overlap than mass air but still has limitations as overlap can cause unsteady
vacuum readings. The GM guys have used speed density with fairly hot cams,
though. A vacuum chamber to smooth out the signal helps. Speed density
systems are less tolerant to changes than mass-air systems in the engine
before requiring re-programming of the volumetric efficiency tables. The
commonly available EEC tuning tools (twEECer, PMS, etc.) don't typically
support speed density systems since the majority of Ford performance
applications are mass airflow. However, Ford's Cosworth F1 V8's ran speed
density EEC-IV's for many years. The situation is reversed on the GM side
and many GM guys will change from mass air to speed density.

Alpha-N is best for big lumpy cams. Most of the aftermarket EFI systems
like ACCEL/DFI, Electromotive, Haltech, BigStuff3, etc. are either speed
density or Alpha-N (or blend between the two).

The type of manifolding can influence your selection of control scheme.
With independent runner throttle bodies, throttle position is a better
indication of load than a MAP sensor once off idle. This is because a
small opening in the throttle body will cause manifold vacuum to go to
atmospheric. Beyond say 10-15% throttle opening, there is little
response to a MAP. Alpha-N is the way to go with naturally-aspirated
independent runner. Supercharged applications tend to have cams with
less overlap so speed density or mass air may be better. Supercharged
applications using Alpha-N require a MAP upstream of the throttle to
act as a barometric compensator.

Independent runner manifolding will tame down a big cam. Since the runners
are isolated from each other, reversion from adjacent cylinders does not
foul the intake stroke, allowing a longer cam duration with a streetable
idle. Kirby Schraeder runs a PPC-sourced IR EFI system on a 377 cubic inch
Cleveland stroker (iron 4V heads with Weber lower and 48mm TWM throttle
bodies). He runs a fairly large overlap 288FDP Crower solid flat tappet
oval track cam. Specs on his cam are 254/258 degrees at 0.050" (288/294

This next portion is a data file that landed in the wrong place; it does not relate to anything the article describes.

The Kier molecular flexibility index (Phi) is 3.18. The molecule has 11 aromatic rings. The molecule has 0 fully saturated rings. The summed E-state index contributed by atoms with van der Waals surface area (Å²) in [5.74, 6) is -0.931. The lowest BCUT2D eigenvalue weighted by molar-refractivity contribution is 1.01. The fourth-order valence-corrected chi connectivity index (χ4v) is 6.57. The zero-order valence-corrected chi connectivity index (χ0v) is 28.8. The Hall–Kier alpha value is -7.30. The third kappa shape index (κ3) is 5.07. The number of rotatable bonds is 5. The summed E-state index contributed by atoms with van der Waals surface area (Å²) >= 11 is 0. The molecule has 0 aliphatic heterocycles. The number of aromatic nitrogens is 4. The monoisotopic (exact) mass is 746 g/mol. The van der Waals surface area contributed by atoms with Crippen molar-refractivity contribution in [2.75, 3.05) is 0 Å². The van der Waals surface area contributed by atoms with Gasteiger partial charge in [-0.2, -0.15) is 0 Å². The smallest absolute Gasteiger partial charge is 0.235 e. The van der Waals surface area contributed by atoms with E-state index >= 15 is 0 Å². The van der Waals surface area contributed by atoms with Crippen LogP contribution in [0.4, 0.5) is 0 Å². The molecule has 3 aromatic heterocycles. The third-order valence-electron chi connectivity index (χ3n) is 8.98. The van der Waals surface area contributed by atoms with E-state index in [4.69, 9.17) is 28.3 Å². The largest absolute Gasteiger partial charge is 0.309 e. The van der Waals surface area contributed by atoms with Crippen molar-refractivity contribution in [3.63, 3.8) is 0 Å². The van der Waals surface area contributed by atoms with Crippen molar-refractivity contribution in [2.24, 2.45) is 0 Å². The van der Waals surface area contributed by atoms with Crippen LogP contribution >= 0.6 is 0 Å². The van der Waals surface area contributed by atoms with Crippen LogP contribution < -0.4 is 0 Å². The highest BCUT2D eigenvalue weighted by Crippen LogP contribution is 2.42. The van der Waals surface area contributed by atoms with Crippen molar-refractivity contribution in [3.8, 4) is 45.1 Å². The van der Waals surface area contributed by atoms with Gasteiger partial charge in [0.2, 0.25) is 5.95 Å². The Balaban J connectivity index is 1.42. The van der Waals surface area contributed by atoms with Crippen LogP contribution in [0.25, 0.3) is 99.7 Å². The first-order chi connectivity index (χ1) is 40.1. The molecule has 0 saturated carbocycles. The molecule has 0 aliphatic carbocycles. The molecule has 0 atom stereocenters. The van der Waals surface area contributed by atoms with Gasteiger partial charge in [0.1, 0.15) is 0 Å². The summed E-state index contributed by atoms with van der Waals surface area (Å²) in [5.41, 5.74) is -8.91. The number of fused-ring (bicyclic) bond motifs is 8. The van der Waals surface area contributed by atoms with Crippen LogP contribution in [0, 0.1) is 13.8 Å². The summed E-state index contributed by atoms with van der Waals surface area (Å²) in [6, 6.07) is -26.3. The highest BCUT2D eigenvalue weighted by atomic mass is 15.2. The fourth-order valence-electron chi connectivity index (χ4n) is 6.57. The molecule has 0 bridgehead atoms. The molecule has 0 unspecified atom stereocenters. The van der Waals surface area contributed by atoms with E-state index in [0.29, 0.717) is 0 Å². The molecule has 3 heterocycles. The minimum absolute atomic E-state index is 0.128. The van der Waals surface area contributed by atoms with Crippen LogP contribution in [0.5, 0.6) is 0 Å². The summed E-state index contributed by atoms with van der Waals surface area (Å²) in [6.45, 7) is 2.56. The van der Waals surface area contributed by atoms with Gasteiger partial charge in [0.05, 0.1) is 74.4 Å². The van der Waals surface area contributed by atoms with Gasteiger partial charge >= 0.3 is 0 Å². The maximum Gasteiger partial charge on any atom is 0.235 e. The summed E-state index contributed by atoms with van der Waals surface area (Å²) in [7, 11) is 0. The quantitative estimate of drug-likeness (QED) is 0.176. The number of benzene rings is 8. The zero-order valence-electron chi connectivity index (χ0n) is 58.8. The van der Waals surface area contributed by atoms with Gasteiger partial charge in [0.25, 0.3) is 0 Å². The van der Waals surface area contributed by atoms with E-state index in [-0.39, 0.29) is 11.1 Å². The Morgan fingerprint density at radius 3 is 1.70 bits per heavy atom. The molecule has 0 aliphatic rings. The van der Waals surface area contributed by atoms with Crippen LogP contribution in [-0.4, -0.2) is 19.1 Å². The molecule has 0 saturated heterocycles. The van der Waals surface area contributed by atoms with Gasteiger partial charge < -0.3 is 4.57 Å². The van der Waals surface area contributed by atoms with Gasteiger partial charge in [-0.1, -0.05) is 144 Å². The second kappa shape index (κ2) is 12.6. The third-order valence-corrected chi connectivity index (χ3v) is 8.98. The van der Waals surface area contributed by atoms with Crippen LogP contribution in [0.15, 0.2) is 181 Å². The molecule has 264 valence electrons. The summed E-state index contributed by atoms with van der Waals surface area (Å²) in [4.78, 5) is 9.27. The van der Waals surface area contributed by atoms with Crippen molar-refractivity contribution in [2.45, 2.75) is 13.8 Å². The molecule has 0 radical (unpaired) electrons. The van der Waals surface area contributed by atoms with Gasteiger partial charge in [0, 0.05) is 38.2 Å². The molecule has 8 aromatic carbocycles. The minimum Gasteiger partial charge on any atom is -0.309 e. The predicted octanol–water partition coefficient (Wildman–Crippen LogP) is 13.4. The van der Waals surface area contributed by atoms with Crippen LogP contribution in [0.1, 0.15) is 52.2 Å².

degrees advertised), 0.569"/0.580" lift (0.022"/0.024" clearance hot) with
105 lobe centers. That's a lot of duration and tight lobe centers for a
street car (Kirby drives it to and from work but also competes in a lot of
open track events). According to Kirby, with a 700DP Holley on a Ford
aluminum dual plane intake manifold, it had a wild idle and wouldn't start
pulling well until 3000 RPM (Crower rates the cam range as 3500 to 7000 RPM).
When he installed the independent runner EFI, the first thing he said was
"Where'd my idle go?". He noted it now pulls 5th gear from 1500 RPM. Kirby
also noted it's tough staying off the 7200 RPM rev-limiter in lower gears.

Independent runner also allows tuning of the inlet tract length generally not
possibly with single 4 barrel plenum type intakes. On my engine, the short
stacks that fit under the stock Pantera engine cover and decklid is close to

A big benefit of EFI is being able to adjust the spark curve easily in ways
a mechanical system won't permit. If you want to lean out the mixture at
cruise for best fuel economy, you'll also need to adjust timing. Combustion
gets much slower under lean conditions and if you don't adjust spark timing,
the combustion occurs much later and exhaust temperature climbs. That's bad
for the seats and valves. However, if you adjust for MBT spark at each A/F
ratio, exhaust temperature will actually decrease relative to stoichimetric.

Normal narrow band O2 sensors basically just toggle back and forth between
rich and lean, trying to stay at stoichimetric. That's why they are generally
only closed loop during cruise. At wide open throttle, the control schemes
usally revert to tables. Some of the latest aftermarket controllers (e.g.
BigStuff3) are using wide-band O2 sensors for data logging and also in "learn"
modes. They also have a simple model built in to get you in the ballpark for
start-up operation. You simply enter your bore, stroke, compression ratio,
etc and the computer defines a start-up map.

I'm leaning towards the BigStuff3 ( controller for my
application. BTW, most of the controllers are designed around serial
data interfaces but most of the laptops have gone to USB ports. There
are supposedly USB-to-serial adpaters but you may need driver software

Dan Jones